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Under the Black Flag: The Romance and the Reality of Life Among the Pirates Hardcover – Aug 20 1996


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Product Details

  • Hardcover: 296 pages
  • Publisher: Random House; 1 edition (Aug. 20 1996)
  • Language: English
  • ISBN-10: 0679425608
  • ISBN-13: 978-0679425601
  • Product Dimensions: 2.5 x 16.5 x 24.1 cm
  • Shipping Weight: 408 g
  • Average Customer Review: 4.4 out of 5 stars  See all reviews (50 customer reviews)
  • Amazon Bestsellers Rank: #595,018 in Books (See Top 100 in Books)

Product Description

From Amazon

Though literature, films, and folklore have romanticized pirates as gallant seaman who hunted for treasure in exotic locales, David Cordingly, a former curator at the National Maritime Museum in England, reveals the facts behind the legends of such outlaws as Captain Kidd, Blackbeard, and Calico Jack. Even stories about buried treasure are fictitious, he says, yet still the myth remains. Though pirate captains were often sadistic villains and crews endured barbarous tortures, were constantly threatened with the possibility of death by hanging, drowning in a storm, or surviving a shipwreck on a hostile coast, pirates are still idealized. Cordingly examines why the myth of the romance of piratehood endures and why so few lived out their days in luxury on the riches they had plundered.

From Publishers Weekly

Widespread piracy began in the Western world in 1650 and ended abruptly around 1725. Cordingly, formerly on the staff of the National Maritime Museum in England, describes who became pirates (mainly volunteers who joined up when their ships were captured); what they wore (scarves or handkerchiefs around their head, just like in the movies); and how they were armed (literally, to the teeth). Pirates, says the author, were "attracted by the lure of plunder and the desire for an easy life." They were not the clean-cut heroes of the Errol Flynn films either, but cutthroat murderers. Some of the famous pirates are portrayed: Sir Francis Drake made his name by plundering silver on the Spanish Main; Sir Harry Morgan is famous for his ransom of Portobello to the President of Panama for 250,000 pesos; and Captain Kidd remains mysterious because of his buried gold and silver on Gardiners Island, near New York City. Fictitious pirates are also surveyed, such as Long John Silver and Captain Hook, and the allure they still have over us is explored. Even if you don't know a corsair (a Mediterranean-based pirate) from a buccaneer (a Caribbean pirate), this book will delight and inform. Photos not seen by PW. Author tour.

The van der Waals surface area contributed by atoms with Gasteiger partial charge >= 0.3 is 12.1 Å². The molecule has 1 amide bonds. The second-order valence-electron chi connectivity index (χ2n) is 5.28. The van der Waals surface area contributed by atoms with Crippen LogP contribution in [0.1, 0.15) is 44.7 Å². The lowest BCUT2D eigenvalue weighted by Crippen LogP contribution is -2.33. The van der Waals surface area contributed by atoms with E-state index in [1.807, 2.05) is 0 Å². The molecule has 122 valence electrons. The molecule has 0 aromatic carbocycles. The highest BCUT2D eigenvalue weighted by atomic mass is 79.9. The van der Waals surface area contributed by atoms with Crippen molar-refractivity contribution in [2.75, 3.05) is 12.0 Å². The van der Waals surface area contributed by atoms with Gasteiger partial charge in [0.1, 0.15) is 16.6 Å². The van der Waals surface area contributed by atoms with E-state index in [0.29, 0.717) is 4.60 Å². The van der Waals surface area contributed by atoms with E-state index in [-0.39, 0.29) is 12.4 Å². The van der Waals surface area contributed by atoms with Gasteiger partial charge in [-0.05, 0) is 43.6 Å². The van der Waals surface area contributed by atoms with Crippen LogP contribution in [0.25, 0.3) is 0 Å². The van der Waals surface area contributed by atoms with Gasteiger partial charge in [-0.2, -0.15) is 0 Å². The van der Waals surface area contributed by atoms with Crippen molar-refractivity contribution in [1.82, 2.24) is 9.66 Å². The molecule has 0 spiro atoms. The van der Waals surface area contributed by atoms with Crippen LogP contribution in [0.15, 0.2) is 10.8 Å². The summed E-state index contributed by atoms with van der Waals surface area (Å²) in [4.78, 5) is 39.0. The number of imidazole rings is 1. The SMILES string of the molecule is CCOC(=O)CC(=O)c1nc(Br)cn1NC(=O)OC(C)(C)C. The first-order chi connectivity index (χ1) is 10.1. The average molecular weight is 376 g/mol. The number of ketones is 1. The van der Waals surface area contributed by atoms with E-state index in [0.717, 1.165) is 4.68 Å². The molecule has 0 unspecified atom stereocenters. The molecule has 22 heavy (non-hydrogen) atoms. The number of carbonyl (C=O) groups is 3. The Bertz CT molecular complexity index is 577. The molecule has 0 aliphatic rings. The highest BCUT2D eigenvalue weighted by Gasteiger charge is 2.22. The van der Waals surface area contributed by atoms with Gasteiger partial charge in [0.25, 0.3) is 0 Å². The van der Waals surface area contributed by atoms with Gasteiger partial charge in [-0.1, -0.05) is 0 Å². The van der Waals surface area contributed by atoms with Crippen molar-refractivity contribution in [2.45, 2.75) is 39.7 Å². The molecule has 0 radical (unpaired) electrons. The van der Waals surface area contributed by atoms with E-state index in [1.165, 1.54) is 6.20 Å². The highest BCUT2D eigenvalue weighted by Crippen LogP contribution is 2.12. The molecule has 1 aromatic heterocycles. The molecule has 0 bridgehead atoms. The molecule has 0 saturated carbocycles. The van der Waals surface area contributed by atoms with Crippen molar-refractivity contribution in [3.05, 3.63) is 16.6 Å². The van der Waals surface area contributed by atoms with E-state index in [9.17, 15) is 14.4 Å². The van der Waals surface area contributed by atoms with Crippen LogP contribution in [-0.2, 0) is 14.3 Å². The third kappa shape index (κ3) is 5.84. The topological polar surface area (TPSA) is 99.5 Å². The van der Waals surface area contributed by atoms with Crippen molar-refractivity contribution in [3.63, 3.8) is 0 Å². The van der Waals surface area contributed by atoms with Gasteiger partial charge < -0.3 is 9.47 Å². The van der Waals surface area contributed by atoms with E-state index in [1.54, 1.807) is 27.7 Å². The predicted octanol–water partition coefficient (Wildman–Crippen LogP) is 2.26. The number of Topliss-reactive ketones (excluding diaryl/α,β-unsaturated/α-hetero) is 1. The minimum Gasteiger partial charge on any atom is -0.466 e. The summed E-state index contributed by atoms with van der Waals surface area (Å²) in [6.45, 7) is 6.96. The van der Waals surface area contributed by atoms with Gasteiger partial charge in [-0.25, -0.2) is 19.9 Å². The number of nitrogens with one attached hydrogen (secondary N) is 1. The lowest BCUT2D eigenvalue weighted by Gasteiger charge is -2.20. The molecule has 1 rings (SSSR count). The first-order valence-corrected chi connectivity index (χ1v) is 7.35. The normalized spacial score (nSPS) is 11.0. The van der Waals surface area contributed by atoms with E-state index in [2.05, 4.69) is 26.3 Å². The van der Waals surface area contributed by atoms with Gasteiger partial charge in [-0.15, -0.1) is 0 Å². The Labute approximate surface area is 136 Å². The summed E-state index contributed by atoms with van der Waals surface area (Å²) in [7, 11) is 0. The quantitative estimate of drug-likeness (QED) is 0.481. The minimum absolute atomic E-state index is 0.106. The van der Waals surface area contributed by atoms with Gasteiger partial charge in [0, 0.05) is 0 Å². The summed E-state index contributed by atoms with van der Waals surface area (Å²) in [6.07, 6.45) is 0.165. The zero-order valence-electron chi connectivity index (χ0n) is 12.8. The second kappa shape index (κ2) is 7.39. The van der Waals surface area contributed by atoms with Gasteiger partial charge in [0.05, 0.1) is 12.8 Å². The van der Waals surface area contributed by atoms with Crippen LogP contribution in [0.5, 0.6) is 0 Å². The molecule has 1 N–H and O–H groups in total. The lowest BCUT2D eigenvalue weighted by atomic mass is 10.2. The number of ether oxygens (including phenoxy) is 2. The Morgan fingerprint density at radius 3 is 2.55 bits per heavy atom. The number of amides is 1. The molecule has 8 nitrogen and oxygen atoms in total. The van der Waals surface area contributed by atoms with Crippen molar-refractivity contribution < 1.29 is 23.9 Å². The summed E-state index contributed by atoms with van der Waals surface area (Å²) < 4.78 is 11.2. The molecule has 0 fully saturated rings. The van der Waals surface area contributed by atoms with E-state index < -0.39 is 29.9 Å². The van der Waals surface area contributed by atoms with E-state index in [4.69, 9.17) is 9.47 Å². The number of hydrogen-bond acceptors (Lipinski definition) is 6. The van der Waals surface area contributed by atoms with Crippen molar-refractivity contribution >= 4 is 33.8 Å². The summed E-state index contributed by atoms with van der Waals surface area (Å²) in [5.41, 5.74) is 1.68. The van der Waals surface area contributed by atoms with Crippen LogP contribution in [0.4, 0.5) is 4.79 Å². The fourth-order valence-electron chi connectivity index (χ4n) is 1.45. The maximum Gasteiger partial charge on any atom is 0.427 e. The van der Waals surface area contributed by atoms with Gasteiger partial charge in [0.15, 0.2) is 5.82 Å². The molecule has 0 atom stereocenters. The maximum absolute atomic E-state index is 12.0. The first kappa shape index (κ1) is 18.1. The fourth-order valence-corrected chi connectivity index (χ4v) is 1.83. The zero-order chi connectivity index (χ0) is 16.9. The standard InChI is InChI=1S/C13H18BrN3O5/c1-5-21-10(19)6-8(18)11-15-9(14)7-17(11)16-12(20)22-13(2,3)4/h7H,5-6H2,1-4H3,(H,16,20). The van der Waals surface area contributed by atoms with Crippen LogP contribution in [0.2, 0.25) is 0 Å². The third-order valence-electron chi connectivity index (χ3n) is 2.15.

Copyright 1996 Reed Business Information, Inc.

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ROBERT LOUIS STEVENSON was thirty years old when he began writing Treasure Island. Read the first page
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Customer Reviews

4.4 out of 5 stars

Most helpful customer reviews

1 of 1 people found the following review helpful By Baloo on May 19 2004
Format: Paperback
Ahoy, reader, the pirates you know today from movies and stories are not too far from the originals, but are wonderful and romanticized caricatures of the buccaneers and corsairs of the 18th century. This we learn from the excellent book Under the Black Flag by David Cordingly, in which the author tells the stories of the lives of real pirates of old. Cordingly goes into great color and detail about the reality of pirates and their history.
In the first chapter, entitled Wooden Legs and Parrots, Cordingly describes the actual appearance of buccaneers and corsairs. From the stories of Robert Louis Stevenson we first accepted the image of pirates personified by Long John Silver and Captain Hook. Pirates were linked with, pirate maps, black schooners, tropical islands, and one legged seaman with parrots on their shoulders. Cordingly identifies peg legs, parrots, filth, and harsh captains wearing dashing clothes.
Who were these lavishly-dressed, smelly, unkempt, vagabonds of the sea? David Cordingly catergorizes pirates in two ways. Buccaneers were pirates from the Carribean and Corsairs were pirates from the Mediteranean.He also goes into depth about specific people such as, Bartholomew Roberts, Sir Francis Drake, John Hawkins, Henry Morgan, and Captain Kidd.